ACT Changes Testing Policy for 2020

Clare Canavan, Editor in Chief

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ACT announced on Tuesday, October 8th, big changes to the way the company will admistrate tests. 

Starting in September 2020, after students take the ACT test as a whole at least once, they can register to take one of the five sections, Reading, English, Math, Science, or Writing, individually. 

This will allow students to improve their superscore by retaking the individual sections. The writing section is optional, so the four required sections make up your composite and superscore. A composite score is your average from 1 to 36 on each section from one test, and a superscore works by taking your top score from each test taken and averaging them. Currently, the superscore requires students to submit all of their tests for colleges to calculate the superscore. After the changes are made, colleges will only be able to see the individual sections the student chooses to submit. 

The “new” superscore will be calculated by ACT after you take all four required sections of the test, even if taken at different times. 

ACT believes that this new superscore will allow colleges to see a better prediction of how students will perform in college level courses. 

Some critics are not sure how colleges will look at the “new superscore.” Kent Rinehart, Dean of Undergraduate Admission at Marist College says that he will accept this new superscore to “present students in the most favorable light.” 

Now, “admissions officers will have to consider whether it is fair to compare the superscores of students who retook the whole test with those of students who retook just part of it,” says Rinehart.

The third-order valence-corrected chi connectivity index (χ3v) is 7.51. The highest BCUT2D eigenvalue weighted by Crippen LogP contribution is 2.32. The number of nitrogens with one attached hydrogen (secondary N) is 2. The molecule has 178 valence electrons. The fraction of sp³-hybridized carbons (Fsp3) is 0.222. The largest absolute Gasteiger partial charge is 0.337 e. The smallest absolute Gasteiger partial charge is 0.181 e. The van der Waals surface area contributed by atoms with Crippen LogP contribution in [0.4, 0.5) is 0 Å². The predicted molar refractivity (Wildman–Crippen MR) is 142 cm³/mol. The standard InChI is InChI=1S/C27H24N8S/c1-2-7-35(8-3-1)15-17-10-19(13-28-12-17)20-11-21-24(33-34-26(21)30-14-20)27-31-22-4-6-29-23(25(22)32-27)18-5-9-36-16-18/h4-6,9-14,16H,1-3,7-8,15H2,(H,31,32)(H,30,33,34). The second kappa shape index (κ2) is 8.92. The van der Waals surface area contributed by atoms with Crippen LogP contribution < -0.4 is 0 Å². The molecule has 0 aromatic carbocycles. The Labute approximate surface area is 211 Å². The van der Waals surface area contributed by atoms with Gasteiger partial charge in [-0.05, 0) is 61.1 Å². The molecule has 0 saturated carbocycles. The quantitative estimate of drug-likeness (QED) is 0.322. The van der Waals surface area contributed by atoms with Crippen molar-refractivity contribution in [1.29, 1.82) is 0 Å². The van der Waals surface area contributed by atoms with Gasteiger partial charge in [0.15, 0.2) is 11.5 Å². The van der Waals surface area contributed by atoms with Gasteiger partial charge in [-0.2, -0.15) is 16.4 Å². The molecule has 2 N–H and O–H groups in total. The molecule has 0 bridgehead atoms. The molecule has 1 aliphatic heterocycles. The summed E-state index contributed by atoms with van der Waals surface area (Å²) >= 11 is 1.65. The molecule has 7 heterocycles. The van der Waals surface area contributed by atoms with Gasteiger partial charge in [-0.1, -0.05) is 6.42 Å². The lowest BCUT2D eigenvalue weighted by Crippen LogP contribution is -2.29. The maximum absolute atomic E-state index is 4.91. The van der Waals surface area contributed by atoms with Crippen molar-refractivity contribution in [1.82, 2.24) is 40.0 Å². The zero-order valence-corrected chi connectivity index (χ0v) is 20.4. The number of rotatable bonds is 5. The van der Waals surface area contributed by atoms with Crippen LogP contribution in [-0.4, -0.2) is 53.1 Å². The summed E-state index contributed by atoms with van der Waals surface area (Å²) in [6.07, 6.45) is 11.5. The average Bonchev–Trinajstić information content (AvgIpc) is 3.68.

According to Mary Michael Pontzer, ACT’s vice president of products, another benefit of the new testing procedure is reduced stress for students.  

“The changes are meant to better serve students and spare them unnecessary time taking tests,” said Pontzer. 

ACT has not announced how much retaking one part of the test will cost, but they did reveal that it will be cheaper than taking the entire test again. Currently, without taking the writing section, the test costs $52, and with the writing it costs $68. 

The other big change to the ACT is that students can choose to take the test online. This will allow students to receive scores in two business days compared to the previous two to eight weeks. The online test will be the same cost as the paper version, but students will receive their results faster.

All of these changes leave the question in the minds of students and administrators if the SAT will soon make similar changes to their tests.